But I, being poor, have only my dreams;
I have spread my dreams under your feet;
Tread softly because you tread on my dreams.
W. B. Yeats
In the summer of 2016, we were staying at the children’s grandparents’ house in Portugal, when one of our Portuguese cousins discovered a bucketful of kittens behind the garage. The kittens were at that gorgeous, still tiny stage, where they spent most of their time feeding with their mother, stumbling around the logs and bricks that were piled up along the wall, or sleeping in the hot Portuguese sun. The children who were staying at grandma’s house, who were from various branches of our family, all argued about names for each kitten. They took balls of string onto the lawn, and flicked them in the air, playing with the tiny bundles of fur and claiming each one as their own. They picked them up and cuddled them, the kittens wriggling in their arms and the grown ups telling them to be careful and to put the poor kittens down when they had had enough. Our one was ‘Midnight Star’. ‘Jinja’ belonged to the youngest of the cousins. Jinja was definitely the liveliest of the bunch, with a ginger coat and a cheeky attitude.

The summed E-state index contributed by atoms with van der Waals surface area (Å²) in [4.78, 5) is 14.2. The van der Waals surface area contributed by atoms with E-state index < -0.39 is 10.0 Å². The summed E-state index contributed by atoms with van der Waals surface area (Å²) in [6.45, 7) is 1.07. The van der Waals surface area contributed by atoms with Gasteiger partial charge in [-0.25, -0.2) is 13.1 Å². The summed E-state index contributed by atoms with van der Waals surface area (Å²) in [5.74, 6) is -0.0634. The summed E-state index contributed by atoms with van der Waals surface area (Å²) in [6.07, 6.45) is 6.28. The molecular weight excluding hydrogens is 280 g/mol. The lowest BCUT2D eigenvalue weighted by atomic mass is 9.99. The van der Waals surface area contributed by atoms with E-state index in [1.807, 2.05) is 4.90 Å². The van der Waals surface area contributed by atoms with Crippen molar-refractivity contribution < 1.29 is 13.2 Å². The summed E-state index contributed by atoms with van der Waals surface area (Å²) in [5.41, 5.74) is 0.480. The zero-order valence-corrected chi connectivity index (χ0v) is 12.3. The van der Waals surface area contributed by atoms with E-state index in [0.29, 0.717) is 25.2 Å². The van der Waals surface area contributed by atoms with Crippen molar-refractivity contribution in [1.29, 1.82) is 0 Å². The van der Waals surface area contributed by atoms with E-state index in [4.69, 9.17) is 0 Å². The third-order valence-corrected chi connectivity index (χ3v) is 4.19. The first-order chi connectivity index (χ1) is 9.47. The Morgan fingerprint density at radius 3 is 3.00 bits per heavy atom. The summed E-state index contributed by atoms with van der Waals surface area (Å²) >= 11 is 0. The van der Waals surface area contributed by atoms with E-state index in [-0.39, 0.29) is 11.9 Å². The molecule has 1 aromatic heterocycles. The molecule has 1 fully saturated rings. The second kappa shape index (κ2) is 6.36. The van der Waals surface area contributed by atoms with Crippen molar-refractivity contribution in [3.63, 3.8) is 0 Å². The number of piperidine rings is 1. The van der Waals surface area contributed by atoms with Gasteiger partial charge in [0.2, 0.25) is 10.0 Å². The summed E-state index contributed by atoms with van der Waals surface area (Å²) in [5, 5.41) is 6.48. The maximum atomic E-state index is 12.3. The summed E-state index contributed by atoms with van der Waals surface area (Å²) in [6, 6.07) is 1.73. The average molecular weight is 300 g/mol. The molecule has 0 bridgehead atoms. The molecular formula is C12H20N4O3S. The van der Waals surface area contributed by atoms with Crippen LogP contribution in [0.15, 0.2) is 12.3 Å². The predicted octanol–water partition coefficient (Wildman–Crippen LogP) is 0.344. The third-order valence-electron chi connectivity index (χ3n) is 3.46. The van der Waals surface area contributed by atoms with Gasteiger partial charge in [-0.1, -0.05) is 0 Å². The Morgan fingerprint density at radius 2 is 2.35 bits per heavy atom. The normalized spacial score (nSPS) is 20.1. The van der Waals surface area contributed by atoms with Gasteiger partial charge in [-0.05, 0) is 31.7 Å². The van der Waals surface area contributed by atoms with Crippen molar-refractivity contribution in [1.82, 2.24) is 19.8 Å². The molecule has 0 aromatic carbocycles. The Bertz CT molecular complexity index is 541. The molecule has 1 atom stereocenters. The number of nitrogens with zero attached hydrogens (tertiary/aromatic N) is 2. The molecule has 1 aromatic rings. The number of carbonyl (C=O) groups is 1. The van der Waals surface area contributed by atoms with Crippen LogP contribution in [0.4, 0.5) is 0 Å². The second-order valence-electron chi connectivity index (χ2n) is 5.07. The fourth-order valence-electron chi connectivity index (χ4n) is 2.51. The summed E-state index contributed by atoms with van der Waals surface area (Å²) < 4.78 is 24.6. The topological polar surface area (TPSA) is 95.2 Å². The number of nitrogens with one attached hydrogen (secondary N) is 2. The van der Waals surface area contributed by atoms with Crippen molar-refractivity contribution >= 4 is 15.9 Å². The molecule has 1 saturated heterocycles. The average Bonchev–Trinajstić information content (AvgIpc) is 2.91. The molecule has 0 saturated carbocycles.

This Christmas we were back at grandma’s house. A lot has happened since the summer of 2016. Grandfather is no longer there. The house is emptier than it was before. A silence seems to inhabit the corridor where once we heard his voice, calling grandma’s name. Life has moved on, as it always does, and changed the way that things were before. One afternoon, as I stood out on the terrace, I saw that the mother was back in the garden, and that there was a ginger cat slinking along beside her, perhaps hoping that the sound of children’s voices might signal food. Jinja is much bigger now. Almost ready to separate from mum and step out into the world. Not quite there, but definitely well on the way. When children are tiny, they are reliant on the gentle nurturing of adults. They need us to play with them, to give them lots of warmth and attention and love. As they grow older we can be a bit tougher on them, show them how to stand up in the world that they live in, and help them succeed. But when they are tiny we need to handle them gently. And they are only tiny for a very short while. So maybe we should all tread softly, lest we tread upon their dreams.